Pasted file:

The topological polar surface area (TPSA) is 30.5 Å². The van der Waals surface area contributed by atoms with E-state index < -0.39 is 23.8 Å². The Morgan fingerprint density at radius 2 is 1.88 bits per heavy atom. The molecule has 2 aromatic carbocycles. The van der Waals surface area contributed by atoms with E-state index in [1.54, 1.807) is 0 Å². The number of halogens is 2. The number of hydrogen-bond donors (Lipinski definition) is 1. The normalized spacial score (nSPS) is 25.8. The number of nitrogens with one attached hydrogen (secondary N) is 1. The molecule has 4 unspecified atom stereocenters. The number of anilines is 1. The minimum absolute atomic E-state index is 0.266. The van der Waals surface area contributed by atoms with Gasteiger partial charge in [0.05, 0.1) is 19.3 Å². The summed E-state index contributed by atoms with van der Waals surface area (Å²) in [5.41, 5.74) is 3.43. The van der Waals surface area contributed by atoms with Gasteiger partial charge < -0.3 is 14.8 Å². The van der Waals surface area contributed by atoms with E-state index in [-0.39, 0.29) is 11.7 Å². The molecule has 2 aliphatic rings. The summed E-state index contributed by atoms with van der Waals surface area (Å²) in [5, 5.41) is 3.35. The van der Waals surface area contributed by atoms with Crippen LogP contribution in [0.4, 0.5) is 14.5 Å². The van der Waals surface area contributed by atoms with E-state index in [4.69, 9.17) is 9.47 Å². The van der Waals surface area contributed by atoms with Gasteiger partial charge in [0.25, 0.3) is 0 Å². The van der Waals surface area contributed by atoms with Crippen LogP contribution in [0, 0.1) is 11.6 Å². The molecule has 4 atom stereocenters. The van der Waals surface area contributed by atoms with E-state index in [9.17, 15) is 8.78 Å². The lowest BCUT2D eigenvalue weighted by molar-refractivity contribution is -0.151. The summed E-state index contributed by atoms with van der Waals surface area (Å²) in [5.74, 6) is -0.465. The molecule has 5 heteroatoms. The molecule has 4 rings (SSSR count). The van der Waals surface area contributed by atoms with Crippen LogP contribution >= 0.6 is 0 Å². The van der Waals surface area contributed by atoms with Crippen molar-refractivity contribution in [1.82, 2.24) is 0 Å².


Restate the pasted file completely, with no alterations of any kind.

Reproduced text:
The topological polar surface area (TPSA) is 30.5 Å². The van der Waals surface area contributed by atoms with E-state index < -0.39 is 23.8 Å². The Morgan fingerprint density at radius 2 is 1.88 bits per heavy atom. The molecule has 2 aromatic carbocycles. The van der Waals surface area contributed by atoms with E-state index in [1.54, 1.807) is 0 Å². The number of halogens is 2. The number of hydrogen-bond donors (Lipinski definition) is 1. The normalized spacial score (nSPS) is 25.8. The number of nitrogens with one attached hydrogen (secondary N) is 1. The molecule has 4 unspecified atom stereocenters. The number of anilines is 1. The minimum absolute atomic E-state index is 0.266. The van der Waals surface area contributed by atoms with Gasteiger partial charge in [0.05, 0.1) is 19.3 Å². The summed E-state index contributed by atoms with van der Waals surface area (Å²) in [5.41, 5.74) is 3.43. The van der Waals surface area contributed by atoms with Gasteiger partial charge < -0.3 is 14.8 Å². The van der Waals surface area contributed by atoms with E-state index in [-0.39, 0.29) is 11.7 Å². The molecule has 2 aliphatic rings. The summed E-state index contributed by atoms with van der Waals surface area (Å²) in [5, 5.41) is 3.35. The van der Waals surface area contributed by atoms with Crippen LogP contribution in [0.4, 0.5) is 14.5 Å². The van der Waals surface area contributed by atoms with E-state index in [4.69, 9.17) is 9.47 Å². The van der Waals surface area contributed by atoms with Gasteiger partial charge in [0.25, 0.3) is 0 Å². The van der Waals surface area contributed by atoms with Crippen LogP contribution in [0, 0.1) is 11.6 Å². The molecule has 4 atom stereocenters. The van der Waals surface area contributed by atoms with E-state index in [9.17, 15) is 8.78 Å². The lowest BCUT2D eigenvalue weighted by molar-refractivity contribution is -0.151. The summed E-state index contributed by atoms with van der Waals surface area (Å²) in [5.74, 6) is -0.465. The molecule has 5 heteroatoms. The molecule has 4 rings (SSSR count). The van der Waals surface area contributed by atoms with Crippen LogP contribution >= 0.6 is 0 Å². The van der Waals surface area contributed by atoms with Crippen molar-refractivity contribution in [1.82, 2.24) is 0 Å².